Earlier this month, we wrote about the challenges Project Scorpio faces, despite being comfortably the most powerful console. In a wide-ranging interview with the Guardian, Xbox chief Phil Spencer discussed how Microsoft plans to overcome those challenges.
In our report, I discussed several problems such as market proliferation, cost, and crossing the 4K divide. One of the most controversial aspects of Project Scorpio is whether the console can improve Xbox One 1080p games enough to justify upgrading.
An internal Microsoft demo and the company’s claims suggest yes. Spencer points out that the console will simply deliver the best gaming experience for customers, no matter their display:
“I think Scorpio is for the console customer who wants the best version of the console games on their television, whether they have a 1080p or a 4K television,” he says. “We’ve got a higher frequency CPU than any other console, we’ve got a better GPU, we’ve got more RAM. I have a Scorpio at home, so I’ve moved it back and forth from a 1080p TV to a 4K TV – and if you’re running on a 1080p TV and you plug Scorpio in you’re gonna be able to tell.”
I have also previously argued that Xbox Scorpio is unlikely to beat Sony’s PS4 in terms of sales, but it will put Microsoft back on top in terms of innovation and features. Native 4K capabilities are the biggest draw, but far from just making a play to 4K TV owners, Microsoft is also touting the performance of Scorpio.
Spencer admits now that at the launch of the Xbox One, the hardware was not as good as Sony’s PlayStation 4. He adds that the situation has now changed across the Xbox range:
“Three years ago we were in a position where maybe our hardware wasn’t touted as the best in the market,” says Spencer. “Now I can say, OK, from the Xbox One S to Scorpio, I’m incredibly proud of our hardware lineup relative to anybody else’s.”
Of course, the device will not compete with PCs, but Spencer says it will straddle a cost/performance line that no other console can.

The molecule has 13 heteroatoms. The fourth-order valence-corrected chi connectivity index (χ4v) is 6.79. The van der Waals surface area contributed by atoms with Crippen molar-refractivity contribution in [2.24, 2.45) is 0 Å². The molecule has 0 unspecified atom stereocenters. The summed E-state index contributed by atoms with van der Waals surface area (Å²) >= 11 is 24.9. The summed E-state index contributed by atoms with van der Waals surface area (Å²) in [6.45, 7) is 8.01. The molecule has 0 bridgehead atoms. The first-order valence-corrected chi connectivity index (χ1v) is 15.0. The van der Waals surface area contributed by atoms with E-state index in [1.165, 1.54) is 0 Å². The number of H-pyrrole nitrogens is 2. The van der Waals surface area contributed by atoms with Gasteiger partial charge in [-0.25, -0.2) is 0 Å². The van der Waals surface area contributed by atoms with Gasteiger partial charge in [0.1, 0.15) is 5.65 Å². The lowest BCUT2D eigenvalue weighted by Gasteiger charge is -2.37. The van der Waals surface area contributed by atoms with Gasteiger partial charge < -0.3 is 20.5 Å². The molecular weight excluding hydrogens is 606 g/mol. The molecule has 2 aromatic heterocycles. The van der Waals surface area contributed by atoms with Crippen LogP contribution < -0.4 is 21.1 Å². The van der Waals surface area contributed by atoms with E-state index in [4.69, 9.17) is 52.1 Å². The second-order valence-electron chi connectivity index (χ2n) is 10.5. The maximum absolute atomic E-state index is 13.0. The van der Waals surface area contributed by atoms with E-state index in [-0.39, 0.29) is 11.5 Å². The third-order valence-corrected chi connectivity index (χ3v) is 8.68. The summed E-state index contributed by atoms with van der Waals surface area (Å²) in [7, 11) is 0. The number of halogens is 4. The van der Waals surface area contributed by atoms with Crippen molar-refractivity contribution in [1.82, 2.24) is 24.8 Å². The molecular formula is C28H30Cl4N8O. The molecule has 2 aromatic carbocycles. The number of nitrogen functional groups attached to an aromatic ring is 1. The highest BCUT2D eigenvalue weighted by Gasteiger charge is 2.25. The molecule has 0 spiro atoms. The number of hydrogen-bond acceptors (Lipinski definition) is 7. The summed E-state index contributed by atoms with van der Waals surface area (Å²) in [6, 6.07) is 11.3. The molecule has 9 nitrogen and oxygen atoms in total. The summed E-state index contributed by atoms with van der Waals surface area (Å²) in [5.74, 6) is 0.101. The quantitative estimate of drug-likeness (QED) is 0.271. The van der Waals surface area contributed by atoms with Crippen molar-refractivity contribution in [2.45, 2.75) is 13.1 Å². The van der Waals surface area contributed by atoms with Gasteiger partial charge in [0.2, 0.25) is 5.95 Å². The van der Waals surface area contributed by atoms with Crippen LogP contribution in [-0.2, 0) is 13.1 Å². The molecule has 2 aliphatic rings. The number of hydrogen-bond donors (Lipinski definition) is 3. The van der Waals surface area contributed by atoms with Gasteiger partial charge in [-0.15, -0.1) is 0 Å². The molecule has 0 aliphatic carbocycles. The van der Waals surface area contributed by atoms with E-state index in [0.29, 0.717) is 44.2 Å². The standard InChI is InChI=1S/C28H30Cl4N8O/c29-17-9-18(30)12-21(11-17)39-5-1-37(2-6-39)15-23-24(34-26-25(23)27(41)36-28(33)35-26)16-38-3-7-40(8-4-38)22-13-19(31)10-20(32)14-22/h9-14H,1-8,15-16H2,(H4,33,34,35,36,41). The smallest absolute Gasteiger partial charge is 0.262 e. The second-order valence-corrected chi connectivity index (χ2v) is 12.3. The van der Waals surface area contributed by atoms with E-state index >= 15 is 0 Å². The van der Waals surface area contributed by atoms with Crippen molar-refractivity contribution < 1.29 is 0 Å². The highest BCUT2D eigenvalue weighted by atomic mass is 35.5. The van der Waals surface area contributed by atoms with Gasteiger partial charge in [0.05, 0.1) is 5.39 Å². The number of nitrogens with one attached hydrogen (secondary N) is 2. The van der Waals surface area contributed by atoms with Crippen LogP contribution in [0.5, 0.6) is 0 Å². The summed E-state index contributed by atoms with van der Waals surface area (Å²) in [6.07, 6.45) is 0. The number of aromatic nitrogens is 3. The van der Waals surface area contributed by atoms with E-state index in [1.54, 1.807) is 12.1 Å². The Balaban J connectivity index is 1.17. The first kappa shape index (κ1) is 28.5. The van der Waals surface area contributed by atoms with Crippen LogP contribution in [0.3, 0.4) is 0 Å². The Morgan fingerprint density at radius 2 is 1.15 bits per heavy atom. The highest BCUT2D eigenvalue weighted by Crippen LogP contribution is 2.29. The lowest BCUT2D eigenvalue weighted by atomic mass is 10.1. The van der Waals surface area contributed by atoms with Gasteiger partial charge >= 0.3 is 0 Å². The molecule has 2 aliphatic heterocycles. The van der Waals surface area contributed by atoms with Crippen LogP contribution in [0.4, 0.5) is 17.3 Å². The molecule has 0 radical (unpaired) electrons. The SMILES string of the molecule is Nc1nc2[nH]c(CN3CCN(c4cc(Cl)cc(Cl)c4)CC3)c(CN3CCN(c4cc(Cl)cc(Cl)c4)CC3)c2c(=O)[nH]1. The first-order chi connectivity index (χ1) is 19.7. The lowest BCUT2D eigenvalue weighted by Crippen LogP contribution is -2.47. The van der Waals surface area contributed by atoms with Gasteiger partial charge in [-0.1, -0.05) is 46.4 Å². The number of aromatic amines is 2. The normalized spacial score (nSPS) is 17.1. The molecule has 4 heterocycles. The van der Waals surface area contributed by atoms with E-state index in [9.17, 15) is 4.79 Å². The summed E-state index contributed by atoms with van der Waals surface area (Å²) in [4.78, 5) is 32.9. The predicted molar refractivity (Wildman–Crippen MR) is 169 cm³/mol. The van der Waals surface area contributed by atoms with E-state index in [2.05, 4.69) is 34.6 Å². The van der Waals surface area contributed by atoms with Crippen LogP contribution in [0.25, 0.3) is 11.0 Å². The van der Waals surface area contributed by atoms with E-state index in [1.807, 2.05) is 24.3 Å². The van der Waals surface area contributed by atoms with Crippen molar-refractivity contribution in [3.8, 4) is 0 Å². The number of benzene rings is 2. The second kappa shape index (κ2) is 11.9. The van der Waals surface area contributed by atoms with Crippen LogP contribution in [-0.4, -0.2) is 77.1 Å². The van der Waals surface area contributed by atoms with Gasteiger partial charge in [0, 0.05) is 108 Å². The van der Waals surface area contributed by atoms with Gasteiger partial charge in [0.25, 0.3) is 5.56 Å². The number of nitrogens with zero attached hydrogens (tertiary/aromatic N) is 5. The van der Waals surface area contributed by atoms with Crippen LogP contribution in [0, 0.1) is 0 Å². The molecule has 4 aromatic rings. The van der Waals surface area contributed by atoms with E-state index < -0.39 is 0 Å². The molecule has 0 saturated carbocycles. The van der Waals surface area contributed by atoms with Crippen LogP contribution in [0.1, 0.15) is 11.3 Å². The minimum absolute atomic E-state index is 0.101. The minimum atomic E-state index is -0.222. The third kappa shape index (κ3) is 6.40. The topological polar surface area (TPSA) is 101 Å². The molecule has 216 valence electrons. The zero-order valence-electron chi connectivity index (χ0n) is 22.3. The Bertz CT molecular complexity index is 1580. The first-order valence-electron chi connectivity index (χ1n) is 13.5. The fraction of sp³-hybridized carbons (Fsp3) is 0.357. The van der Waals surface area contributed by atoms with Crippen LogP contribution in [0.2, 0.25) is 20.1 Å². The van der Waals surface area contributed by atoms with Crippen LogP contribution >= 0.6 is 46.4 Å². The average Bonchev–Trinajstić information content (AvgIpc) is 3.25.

“If you said to me, ‘could you or another console manufacturer design a $2,000 console that ran, like, two Titan Xs SLI-d together?’ Then yeah, we could do it. But the console price points aren’t there. If you’re willing to spend a couple of grand building up an i7-based machine with umpteen terabytes of RAM, you can go do that on a PC.
But I actually feel with Scorpio we’ve been able to hit a really nice price/performance ratio. When we talk about the price, I think people will see that. It is a premium product, there’s no doubt, but I think relative to the PC that you could go buy at this spec, you’re gonna feel really good.”
One of the most interesting unanswerables surrounding Project Scorpio is whether developers will embrace the console. Spencer says progress is good, but does not go into specifics on which third parties are building specifically for the console.
The executive does admit that Xbox One will remain the bigger install base. In other words, dev’s are more likely to target the older console before Scorpio. However, he also points out that hardcore gamers who spend more buying titles will almost certainly upgrade to Xbox Scorpio. There will be value in developers creating games for the console:
“The largest installed base will be Xbox One, for us, right, and they’re gonna want to sell to that. The difference, though, is that it’s the Scorpio customer that buys the most games. So teams may say ‘Hey, I’m just gonna do an Xbox One version of the game, and it’ll run better in Scorpio but I’m not gonna do anything specific to take advantage of Scorpio beyond just what I get from CPU and GPU,’ and you’ll have other teams that say, ‘I know my customer is the Scorpio customer’. I always want to give the tools to the creatives and let them make the decisions.”